Many Canadian homeowners who will renew their mortgages this year don’t have to take too big a hit to their wallets.
Rates to renew five-year mortgages aren’t much higher than they were when those mortgages were taken out, according to a National Bank of Canada research. That means “no payment shock” for the 17.4% of mortgages renewing in 2019, said Matthieu Arseneau, National Bank’s deputy chief economist.
Since January, financial conditions have eased to the point where the renewal rate for five-year mortgages is barely above the current 3% “effective” (or average) rate for all mortgages coming due this year, Arseneau said. In that month, Arseneau estimated that there would be a 70- to 90-basis-point payment shock for mortgage renewals.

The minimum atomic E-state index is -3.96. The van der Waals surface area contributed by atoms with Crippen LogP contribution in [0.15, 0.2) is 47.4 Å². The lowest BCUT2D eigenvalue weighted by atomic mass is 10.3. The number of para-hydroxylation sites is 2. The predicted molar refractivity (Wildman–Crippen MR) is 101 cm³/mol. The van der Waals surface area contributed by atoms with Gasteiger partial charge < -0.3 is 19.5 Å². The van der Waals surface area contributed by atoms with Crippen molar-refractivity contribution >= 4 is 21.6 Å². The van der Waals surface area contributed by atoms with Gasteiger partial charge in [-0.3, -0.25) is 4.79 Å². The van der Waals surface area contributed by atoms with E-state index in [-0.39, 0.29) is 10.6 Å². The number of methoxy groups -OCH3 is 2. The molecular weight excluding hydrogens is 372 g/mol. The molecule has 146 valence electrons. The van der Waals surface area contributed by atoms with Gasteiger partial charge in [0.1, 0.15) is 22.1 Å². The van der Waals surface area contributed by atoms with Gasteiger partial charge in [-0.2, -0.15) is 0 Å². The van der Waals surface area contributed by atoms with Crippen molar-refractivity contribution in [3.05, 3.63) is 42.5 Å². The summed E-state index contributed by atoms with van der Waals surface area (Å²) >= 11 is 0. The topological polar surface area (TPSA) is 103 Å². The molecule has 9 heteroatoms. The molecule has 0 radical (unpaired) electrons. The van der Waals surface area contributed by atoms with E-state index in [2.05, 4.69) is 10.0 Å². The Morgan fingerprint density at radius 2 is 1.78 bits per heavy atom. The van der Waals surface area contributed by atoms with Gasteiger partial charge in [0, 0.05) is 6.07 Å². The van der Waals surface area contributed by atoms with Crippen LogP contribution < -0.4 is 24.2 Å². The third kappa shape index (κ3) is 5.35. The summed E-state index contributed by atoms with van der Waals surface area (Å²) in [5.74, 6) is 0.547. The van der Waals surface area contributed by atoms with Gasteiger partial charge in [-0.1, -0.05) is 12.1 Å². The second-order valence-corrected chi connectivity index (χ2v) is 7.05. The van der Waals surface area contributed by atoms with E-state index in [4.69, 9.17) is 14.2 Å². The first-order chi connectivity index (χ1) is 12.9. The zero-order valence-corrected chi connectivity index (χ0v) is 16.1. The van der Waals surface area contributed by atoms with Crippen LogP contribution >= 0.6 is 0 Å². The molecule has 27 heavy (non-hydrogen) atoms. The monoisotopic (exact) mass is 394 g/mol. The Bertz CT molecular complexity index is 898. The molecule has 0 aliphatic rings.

A decline in government bond yields and lower funding costs for financial institutions have led to a drop in rates to about 3.1% for insured mortgages and 3.2% for uninsured ones. The lower rates, along with a stellar job market, means that “we can expect a rebound in consumption” after a weak reading in the fourth quarter, Arseneau said.
National Bank’s estimates match those from Bank of Canada Governor Stephen Poloz, who said earlier this month that mortgage payments didn’t rise for most borrowers who recently renewed a five-year, fixed-rate mortgage despite rate hikes from the central bank and tougher eligibility criteria for home loans, according to a Bloomberg report.